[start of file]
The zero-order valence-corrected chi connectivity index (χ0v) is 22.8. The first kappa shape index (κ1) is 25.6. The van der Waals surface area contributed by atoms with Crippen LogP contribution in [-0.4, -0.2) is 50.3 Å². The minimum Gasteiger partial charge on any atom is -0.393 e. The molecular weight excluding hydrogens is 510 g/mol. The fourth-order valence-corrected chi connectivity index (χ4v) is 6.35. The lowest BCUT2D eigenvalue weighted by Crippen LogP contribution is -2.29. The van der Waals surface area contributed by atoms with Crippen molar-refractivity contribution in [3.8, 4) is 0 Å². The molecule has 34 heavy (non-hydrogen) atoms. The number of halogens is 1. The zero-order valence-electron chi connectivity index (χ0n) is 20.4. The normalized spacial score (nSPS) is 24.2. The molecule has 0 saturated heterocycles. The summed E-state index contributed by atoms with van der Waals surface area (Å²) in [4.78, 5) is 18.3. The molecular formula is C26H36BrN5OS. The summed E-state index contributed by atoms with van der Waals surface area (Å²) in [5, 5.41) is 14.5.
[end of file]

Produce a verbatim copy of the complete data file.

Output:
The zero-order valence-corrected chi connectivity index (χ0v) is 22.8. The first kappa shape index (κ1) is 25.6. The van der Waals surface area contributed by atoms with Crippen LogP contribution in [-0.4, -0.2) is 50.3 Å². The minimum Gasteiger partial charge on any atom is -0.393 e. The molecular weight excluding hydrogens is 510 g/mol. The fourth-order valence-corrected chi connectivity index (χ4v) is 6.35. The lowest BCUT2D eigenvalue weighted by Crippen LogP contribution is -2.29. The van der Waals surface area contributed by atoms with Crippen molar-refractivity contribution in [3.8, 4) is 0 Å². The molecule has 34 heavy (non-hydrogen) atoms. The number of halogens is 1. The zero-order valence-electron chi connectivity index (χ0n) is 20.4. The normalized spacial score (nSPS) is 24.2. The molecule has 0 saturated heterocycles. The summed E-state index contributed by atoms with van der Waals surface area (Å²) in [4.78, 5) is 18.3. The molecular formula is C26H36BrN5OS. The summed E-state index contributed by atoms with van der Waals surface area (Å²) in [5, 5.41) is 14.5.